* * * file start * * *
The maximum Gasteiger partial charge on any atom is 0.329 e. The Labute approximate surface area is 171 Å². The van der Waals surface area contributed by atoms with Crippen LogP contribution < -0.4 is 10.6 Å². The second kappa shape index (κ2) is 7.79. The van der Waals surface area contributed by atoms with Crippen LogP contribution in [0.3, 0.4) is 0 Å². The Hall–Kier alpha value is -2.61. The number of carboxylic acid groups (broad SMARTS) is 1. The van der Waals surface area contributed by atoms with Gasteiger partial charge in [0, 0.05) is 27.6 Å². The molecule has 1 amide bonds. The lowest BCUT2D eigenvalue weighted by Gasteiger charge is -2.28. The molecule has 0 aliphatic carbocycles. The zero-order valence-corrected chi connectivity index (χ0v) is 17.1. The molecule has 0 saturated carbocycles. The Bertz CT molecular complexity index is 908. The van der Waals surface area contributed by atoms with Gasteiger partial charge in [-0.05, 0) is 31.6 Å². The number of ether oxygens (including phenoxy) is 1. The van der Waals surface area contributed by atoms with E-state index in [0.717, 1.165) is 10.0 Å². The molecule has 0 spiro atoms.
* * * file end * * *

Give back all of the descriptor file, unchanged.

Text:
The maximum Gasteiger partial charge on any atom is 0.329 e. The Labute approximate surface area is 171 Å². The van der Waals surface area contributed by atoms with Crippen LogP contribution < -0.4 is 10.6 Å². The second kappa shape index (κ2) is 7.79. The van der Waals surface area contributed by atoms with Crippen LogP contribution in [0.3, 0.4) is 0 Å². The Hall–Kier alpha value is -2.61. The number of carboxylic acid groups (broad SMARTS) is 1. The van der Waals surface area contributed by atoms with Gasteiger partial charge in [0, 0.05) is 27.6 Å². The molecule has 1 amide bonds. The lowest BCUT2D eigenvalue weighted by Gasteiger charge is -2.28. The molecule has 0 aliphatic carbocycles. The zero-order valence-corrected chi connectivity index (χ0v) is 17.1. The molecule has 0 saturated carbocycles. The Bertz CT molecular complexity index is 908. The van der Waals surface area contributed by atoms with Gasteiger partial charge in [-0.05, 0) is 31.6 Å². The number of ether oxygens (including phenoxy) is 1. The van der Waals surface area contributed by atoms with E-state index in [0.717, 1.165) is 10.0 Å². The molecule has 0 spiro atoms.